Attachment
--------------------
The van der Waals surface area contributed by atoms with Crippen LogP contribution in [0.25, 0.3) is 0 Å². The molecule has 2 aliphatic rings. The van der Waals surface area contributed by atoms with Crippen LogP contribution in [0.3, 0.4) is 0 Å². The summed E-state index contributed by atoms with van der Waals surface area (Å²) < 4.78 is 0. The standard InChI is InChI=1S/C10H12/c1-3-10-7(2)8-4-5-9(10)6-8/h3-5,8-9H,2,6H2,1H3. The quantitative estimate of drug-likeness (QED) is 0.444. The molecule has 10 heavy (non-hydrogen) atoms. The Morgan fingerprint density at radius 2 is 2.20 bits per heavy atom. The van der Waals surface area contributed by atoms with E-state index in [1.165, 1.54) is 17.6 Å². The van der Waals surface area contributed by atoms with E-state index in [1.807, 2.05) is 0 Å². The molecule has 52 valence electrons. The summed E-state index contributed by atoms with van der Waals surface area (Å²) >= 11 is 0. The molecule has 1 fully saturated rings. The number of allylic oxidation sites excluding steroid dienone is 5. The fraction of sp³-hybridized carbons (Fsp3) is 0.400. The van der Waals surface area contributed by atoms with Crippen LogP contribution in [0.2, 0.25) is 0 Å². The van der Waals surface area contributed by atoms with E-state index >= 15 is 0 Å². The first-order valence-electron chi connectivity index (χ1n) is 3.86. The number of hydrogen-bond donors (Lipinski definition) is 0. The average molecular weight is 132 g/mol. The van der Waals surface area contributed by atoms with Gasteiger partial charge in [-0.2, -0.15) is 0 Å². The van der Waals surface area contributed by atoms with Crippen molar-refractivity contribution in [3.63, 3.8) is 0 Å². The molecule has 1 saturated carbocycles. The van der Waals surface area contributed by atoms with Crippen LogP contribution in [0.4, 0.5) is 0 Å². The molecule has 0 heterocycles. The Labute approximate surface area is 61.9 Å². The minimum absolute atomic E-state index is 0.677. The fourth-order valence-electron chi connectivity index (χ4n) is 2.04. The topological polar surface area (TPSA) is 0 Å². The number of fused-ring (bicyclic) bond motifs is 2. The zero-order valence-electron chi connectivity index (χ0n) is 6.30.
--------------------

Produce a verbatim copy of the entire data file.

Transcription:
The van der Waals surface area contributed by atoms with Crippen LogP contribution in [0.25, 0.3) is 0 Å². The molecule has 2 aliphatic rings. The van der Waals surface area contributed by atoms with Crippen LogP contribution in [0.3, 0.4) is 0 Å². The summed E-state index contributed by atoms with van der Waals surface area (Å²) < 4.78 is 0. The standard InChI is InChI=1S/C10H12/c1-3-10-7(2)8-4-5-9(10)6-8/h3-5,8-9H,2,6H2,1H3. The quantitative estimate of drug-likeness (QED) is 0.444. The molecule has 10 heavy (non-hydrogen) atoms. The Morgan fingerprint density at radius 2 is 2.20 bits per heavy atom. The van der Waals surface area contributed by atoms with E-state index in [1.165, 1.54) is 17.6 Å². The van der Waals surface area contributed by atoms with E-state index in [1.807, 2.05) is 0 Å². The molecule has 52 valence electrons. The summed E-state index contributed by atoms with van der Waals surface area (Å²) >= 11 is 0. The molecule has 1 fully saturated rings. The number of allylic oxidation sites excluding steroid dienone is 5. The fraction of sp³-hybridized carbons (Fsp3) is 0.400. The van der Waals surface area contributed by atoms with Crippen LogP contribution in [0.2, 0.25) is 0 Å². The van der Waals surface area contributed by atoms with E-state index >= 15 is 0 Å². The first-order valence-electron chi connectivity index (χ1n) is 3.86. The number of hydrogen-bond donors (Lipinski definition) is 0. The average molecular weight is 132 g/mol. The van der Waals surface area contributed by atoms with Gasteiger partial charge in [-0.2, -0.15) is 0 Å². The van der Waals surface area contributed by atoms with Crippen molar-refractivity contribution in [3.63, 3.8) is 0 Å². The molecule has 1 saturated carbocycles. The van der Waals surface area contributed by atoms with Crippen LogP contribution in [0.4, 0.5) is 0 Å². The molecule has 0 heterocycles. The Labute approximate surface area is 61.9 Å². The minimum absolute atomic E-state index is 0.677. The fourth-order valence-electron chi connectivity index (χ4n) is 2.04. The topological polar surface area (TPSA) is 0 Å². The number of fused-ring (bicyclic) bond motifs is 2. The zero-order valence-electron chi connectivity index (χ0n) is 6.30.